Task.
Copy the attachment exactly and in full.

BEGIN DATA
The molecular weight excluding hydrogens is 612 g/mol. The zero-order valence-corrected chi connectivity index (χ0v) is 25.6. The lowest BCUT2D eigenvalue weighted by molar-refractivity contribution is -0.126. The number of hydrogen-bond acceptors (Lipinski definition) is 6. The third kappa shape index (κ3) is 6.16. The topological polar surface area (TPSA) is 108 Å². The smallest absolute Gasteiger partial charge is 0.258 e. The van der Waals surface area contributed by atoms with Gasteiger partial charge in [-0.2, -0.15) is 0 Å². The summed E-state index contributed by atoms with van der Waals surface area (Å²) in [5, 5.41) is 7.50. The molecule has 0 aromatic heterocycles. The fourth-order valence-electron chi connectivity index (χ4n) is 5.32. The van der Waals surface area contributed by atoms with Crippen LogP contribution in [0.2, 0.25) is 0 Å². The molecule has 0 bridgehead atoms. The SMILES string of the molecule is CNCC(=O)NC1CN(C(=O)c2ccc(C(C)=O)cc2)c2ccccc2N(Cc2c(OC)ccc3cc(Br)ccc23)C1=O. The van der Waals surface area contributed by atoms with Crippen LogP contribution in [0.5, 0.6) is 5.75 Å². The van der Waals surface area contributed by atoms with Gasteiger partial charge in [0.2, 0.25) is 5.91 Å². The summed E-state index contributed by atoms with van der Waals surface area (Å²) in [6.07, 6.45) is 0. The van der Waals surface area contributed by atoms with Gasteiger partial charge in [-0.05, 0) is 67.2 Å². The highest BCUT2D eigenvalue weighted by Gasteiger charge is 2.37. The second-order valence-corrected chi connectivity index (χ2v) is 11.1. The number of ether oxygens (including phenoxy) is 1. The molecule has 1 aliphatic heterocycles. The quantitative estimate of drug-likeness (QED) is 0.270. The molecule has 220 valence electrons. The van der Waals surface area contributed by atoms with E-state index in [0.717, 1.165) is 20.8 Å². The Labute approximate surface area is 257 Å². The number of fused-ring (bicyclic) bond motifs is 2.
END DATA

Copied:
The molecular weight excluding hydrogens is 612 g/mol. The zero-order valence-corrected chi connectivity index (χ0v) is 25.6. The lowest BCUT2D eigenvalue weighted by molar-refractivity contribution is -0.126. The number of hydrogen-bond acceptors (Lipinski definition) is 6. The third kappa shape index (κ3) is 6.16. The topological polar surface area (TPSA) is 108 Å². The smallest absolute Gasteiger partial charge is 0.258 e. The van der Waals surface area contributed by atoms with Gasteiger partial charge in [-0.2, -0.15) is 0 Å². The summed E-state index contributed by atoms with van der Waals surface area (Å²) in [5, 5.41) is 7.50. The molecule has 0 aromatic heterocycles. The fourth-order valence-electron chi connectivity index (χ4n) is 5.32. The van der Waals surface area contributed by atoms with Crippen LogP contribution in [0.2, 0.25) is 0 Å². The molecule has 0 bridgehead atoms. The SMILES string of the molecule is CNCC(=O)NC1CN(C(=O)c2ccc(C(C)=O)cc2)c2ccccc2N(Cc2c(OC)ccc3cc(Br)ccc23)C1=O. The van der Waals surface area contributed by atoms with Crippen LogP contribution in [0.5, 0.6) is 5.75 Å². The van der Waals surface area contributed by atoms with Gasteiger partial charge in [0.2, 0.25) is 5.91 Å². The summed E-state index contributed by atoms with van der Waals surface area (Å²) in [6.07, 6.45) is 0. The van der Waals surface area contributed by atoms with Gasteiger partial charge in [-0.05, 0) is 67.2 Å². The highest BCUT2D eigenvalue weighted by Gasteiger charge is 2.37. The second-order valence-corrected chi connectivity index (χ2v) is 11.1. The number of ether oxygens (including phenoxy) is 1. The molecule has 1 aliphatic heterocycles. The quantitative estimate of drug-likeness (QED) is 0.270. The molecule has 220 valence electrons. The van der Waals surface area contributed by atoms with E-state index in [0.717, 1.165) is 20.8 Å². The Labute approximate surface area is 257 Å². The number of fused-ring (bicyclic) bond motifs is 2.